Cripple Creek is their designation for their lower line of banjos. I presume that since this tenor model equates with other CC 5-string models already in production, it bears the designation as well--despite its oddity.

Mandoviol
Mar-23-2010, 5:13pm
Cripple Creek is their designation for their lower line of banjos. I presume that since this tenor model equates with other CC 5-string models already in production, it bears the designation as well--despite its oddity.

Yes; their CC line seems to be distinguished from their other banjos by being unstained (so, natural wood color), and probably some less fancy inlays, etc.

catmandu2
Mar-23-2010, 6:07pm
Yes; their CC line seems to be distinguished from their other banjos by being unstained (so, natural wood color), and probably some less fancy inlays, etc.

But not all--I have a CC 5-string banjo with dark stain.

Mike Snyder
Mar-23-2010, 6:20pm
Brass hoop tone ring and maple resonator as per Elderly website- The Irish is a nice playing, loud, and attractive banjo.

catmandu2
Mar-23-2010, 6:43pm
Speaking of Elderly, I see they still have this, which I posted in another thread about a week ago (NFI):

http://www.elderly.com/vintage/items/80U-2225.htm

A standard Sears & Roebuck, or Concertone, or Stewart Student model (all essentially the same). With this skin head, it will produce a very different sound (darker, deeper, more complex) than the GT with the plastic head (very bright)...of course, you can change out a frosted plastic head to a fiberskin which approximates calfskin. I have a GT skin head on one of my tenors, and it's far and away the best sounding head (compared with plastic heads). This banjo comes with a nice case too (hint, hint..;))

northfolk
Mar-23-2010, 7:09pm
I own a Gold Tone Cripple Creek Irish Tenor Banjo and like it just fine. I agree the tuners should be upgraded; I have an older model. I did however take the resonator off mine, so as to tone it down a bit; they are pretty loud.

JCLondonUK
Mar-23-2010, 7:35pm
I can't help with the tenor question, but I've got a Gold Tone open-back 5-string banjo (Bob Carlin model, 12" pot) and it's an really good value banjo. I got it secondhand, and the tuners were upgraded by the previous owner, but I would highly recommend the Gold Tone banjos. Excellent instruments for the price.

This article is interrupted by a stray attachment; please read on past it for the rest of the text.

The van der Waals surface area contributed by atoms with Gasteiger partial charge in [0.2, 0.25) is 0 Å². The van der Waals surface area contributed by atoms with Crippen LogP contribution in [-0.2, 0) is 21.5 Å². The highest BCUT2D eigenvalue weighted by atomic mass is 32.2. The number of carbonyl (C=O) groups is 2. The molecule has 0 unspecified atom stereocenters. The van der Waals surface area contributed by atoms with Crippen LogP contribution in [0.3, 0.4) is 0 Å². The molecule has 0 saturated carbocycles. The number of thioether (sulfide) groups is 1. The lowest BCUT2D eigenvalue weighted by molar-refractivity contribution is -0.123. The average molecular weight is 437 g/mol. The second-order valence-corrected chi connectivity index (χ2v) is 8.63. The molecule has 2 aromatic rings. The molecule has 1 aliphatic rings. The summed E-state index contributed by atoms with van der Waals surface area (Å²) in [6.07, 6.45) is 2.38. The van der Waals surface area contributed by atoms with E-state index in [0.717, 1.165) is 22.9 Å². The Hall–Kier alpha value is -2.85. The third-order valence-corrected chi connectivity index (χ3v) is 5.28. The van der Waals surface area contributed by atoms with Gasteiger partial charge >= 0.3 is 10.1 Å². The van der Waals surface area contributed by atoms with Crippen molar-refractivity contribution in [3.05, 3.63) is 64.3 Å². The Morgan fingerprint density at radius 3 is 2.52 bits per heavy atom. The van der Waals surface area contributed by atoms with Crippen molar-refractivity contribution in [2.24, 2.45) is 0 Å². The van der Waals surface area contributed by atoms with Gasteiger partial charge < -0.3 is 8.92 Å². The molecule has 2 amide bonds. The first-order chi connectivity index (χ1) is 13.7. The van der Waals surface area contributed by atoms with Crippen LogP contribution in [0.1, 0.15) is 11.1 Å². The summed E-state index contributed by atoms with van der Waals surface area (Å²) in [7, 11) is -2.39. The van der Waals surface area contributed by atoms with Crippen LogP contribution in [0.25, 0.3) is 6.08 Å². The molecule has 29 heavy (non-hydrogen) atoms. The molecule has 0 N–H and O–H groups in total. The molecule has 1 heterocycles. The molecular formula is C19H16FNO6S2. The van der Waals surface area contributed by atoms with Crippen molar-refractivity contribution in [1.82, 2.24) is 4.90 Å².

mando.player
Mar-23-2010, 7:53pm
When I was at Elderly last weekend I picked up a Gold Tone IT-800 that I couldn't put down. It had that nice plunky mellow tone that I associate with an open back banjo. The scale was just short enough to still be able to play fiddle tunes mando style. It was just under $1000. It was a pretty sweet instrument.

catmandu2
Mar-23-2010, 8:04pm
IT-800 has a tubaphone-style tone ring...will sound a lot different (better, likely in most banjoist's opinions) than the CC tenor.

Wow, GT has really expanded their line. This one would blast: http://www.goldtone.com/products/details/w/instrument/342/IT-250F-Irish-Tenor ...40-hole arch-top ring.

allenhopkins
Mar-24-2010, 9:53am
Leaving aside evaluation of the instrument under discussion, I'd like to put in my 2 of praise for Gold Tone in general. They have shown themselves willing to design and build a variety of unusual instruments, ones that will be of interest only to a limited number of musicians. These "niche market" instruments are all of decent quality and are reasonably priced. Who else will provide ukulele banjos, short-neck tenor banjos, mandolin banjos, five-string mandolas (I own one of their "banjolas," and it's very nice), resonator tenor guitars, etc. etc.? They kept the admirable Rigel mandolin designs going after the American company had to stop building; they make Paul Beard-designed resonator guitars in an affordable price range. I mean, who else would make a baritone ukulele banjo? Those of us who play "off" instruments should be grateful for their willingness to meet our needs.

Jill McAuley
Mar-24-2010, 10:43am
IT-800 has a tubaphone-style tone ring...will sound a lot different (better, likely in most banjoist's opinions) than the CC tenor.

Wow, GT has really expanded their line. This one would blast: http://www.goldtone.com/products/details/w/instrument/342/IT-250F-Irish-Tenor ...40-hole arch-top ring.